Show me. There are two bodies. Body A is at temperature Ta = 300 K and body B is at temperature Tb = 280 K. Body B is the surroundings of body A such that body A is not in equilibrium with body B or Ta != Tb. Compute the radiant exitance Ja and Jb of bodies A and B. Use an integral if you want.

Bonus points if you calculate the net radiant heat flux between A and B.

Jim Gorman
Reply to  bdgwx
June 7, 2022 11:34 am

I don’t need your extra points. If Body A is at Ta = 300 K, what is Ta right after radiating? After two radiation, orr three? How does a body cool? If it is not at equilibrium with an external heat source, as in Planck’s thesis, it WILL cool on a continuous basis. As “t” goes to zero you end up with δTa. In other words a gradient requiring an integral.

The only other option is for Body A to be equilibrium with a CONSTANT temperature and radiation.

bdgwx
Reply to  Jim Gorman
June 7, 2022 1:08 pm

JG said: “If Body A is at Ta = 300 K, what is Ta right after radiating?”

That depends on the specific heat capacity and whether it is in stead-state (Ein = Eout). But that is irrelevant since no one is asking how Ta is evolving. The only thing being considered is body A’s radiant exitance Ja at temperature Ta and the net heat flux between a second body with radiant exitance Jb and temperature Tb.. If Ta changes then the radiant exitance Ja also changes. But it always has a radiant exitance Ja equal to εσTa^4 regardless of what Ta is or how it is evolving.

JG said: “The only other option is for Body A to be equilibrium with a CONSTANT temperature and radiation.”

If you mean equilibrium with its surroundings then NO. There is no requirement that the body be in equilibrium with its surroundings. This is the case we are discussing.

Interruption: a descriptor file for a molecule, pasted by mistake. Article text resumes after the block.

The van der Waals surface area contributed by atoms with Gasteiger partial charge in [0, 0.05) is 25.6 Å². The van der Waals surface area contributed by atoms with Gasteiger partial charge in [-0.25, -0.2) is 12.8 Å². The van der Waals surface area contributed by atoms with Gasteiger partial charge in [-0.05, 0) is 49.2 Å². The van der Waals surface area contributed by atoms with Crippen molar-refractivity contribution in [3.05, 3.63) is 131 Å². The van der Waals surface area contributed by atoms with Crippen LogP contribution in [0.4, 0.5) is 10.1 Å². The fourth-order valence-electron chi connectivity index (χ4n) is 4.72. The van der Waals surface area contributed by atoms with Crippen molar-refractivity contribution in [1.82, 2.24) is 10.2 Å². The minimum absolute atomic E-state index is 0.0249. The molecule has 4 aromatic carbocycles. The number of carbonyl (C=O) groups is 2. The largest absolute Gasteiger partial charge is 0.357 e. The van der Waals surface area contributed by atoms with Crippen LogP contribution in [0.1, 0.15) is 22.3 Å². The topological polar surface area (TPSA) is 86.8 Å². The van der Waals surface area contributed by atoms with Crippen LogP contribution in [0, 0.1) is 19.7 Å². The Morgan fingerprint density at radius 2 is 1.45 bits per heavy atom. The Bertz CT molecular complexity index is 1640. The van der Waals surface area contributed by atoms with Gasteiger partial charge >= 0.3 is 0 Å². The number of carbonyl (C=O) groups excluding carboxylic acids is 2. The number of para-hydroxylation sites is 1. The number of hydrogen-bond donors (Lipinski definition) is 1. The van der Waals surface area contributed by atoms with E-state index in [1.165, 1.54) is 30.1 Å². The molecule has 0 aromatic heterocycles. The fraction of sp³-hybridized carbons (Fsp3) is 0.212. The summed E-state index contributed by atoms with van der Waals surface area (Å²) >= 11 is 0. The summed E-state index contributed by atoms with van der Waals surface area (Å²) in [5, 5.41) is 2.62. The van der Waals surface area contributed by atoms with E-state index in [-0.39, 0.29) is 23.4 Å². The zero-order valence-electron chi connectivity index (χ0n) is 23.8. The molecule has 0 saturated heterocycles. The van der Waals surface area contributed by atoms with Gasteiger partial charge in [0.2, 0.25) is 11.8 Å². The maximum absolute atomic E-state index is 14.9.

If you mean equilibrium with itself then YES. The body must be represented by a single radiant exitance value J and temperature T. We are not discussing the case though; at least not yet.

The challenge by Jim Steele is that if that body is a parcel of water below the surface it won’t emit radiation at all. That then got expanded to a challenge that the SB law does not work for bodies that are not in equilibrium with their surroundings which is patently false. The SB law does not require bodies to be in equilibrium with their surroundings. The only thing required is that the body be at radiant exitance J and temperature T.

BTW #1…even if the body is not at temperature T, but instead is a non-homogenous emitter with variability in both temperature and radiant exitance you can still use the SB law as long as you analyze the body by subdividing it into sufficiently small sub-bodies such that the sub-bodies can be represented by a single temperature T. You can then integrate the SB law for the sub-bodies in the spatial domain just as you might in the temporal domain. Either way you can always use the SB law. You just have to use it correctly.

BTW #2…These integrations of the SB law are actually really fun exercises especially for spherical shapes because it really forces you to think about how geometries and varying radiant exitances impact how you apply the SB law. I did a calculation for Earth a few years back under the assumption that the radiant exitance matched the solar irradiance which varies spatially and temporally. I’ll see if I can dig that up if I have time.

Last edited 2 months ago by bdgwx
bdgwx
Reply to  bdgwx
June 7, 2022 2:13 pm

bdgwx said: “I did a calculation for Earth a few years back under the assumption that the radiant exitance matched the solar irradiance which varies spatially and temporally. I’ll see if I can dig that up if I have time.”

I couldn’t find it, but I did take the liberty to do a similar calculation for the Moon. The assumption is that the radiant exitance always matches the solar irradiance with no lag or ability to store heat.

Function ‘s’ is the Stefan-Boltzmann Law outputting a temperature in K.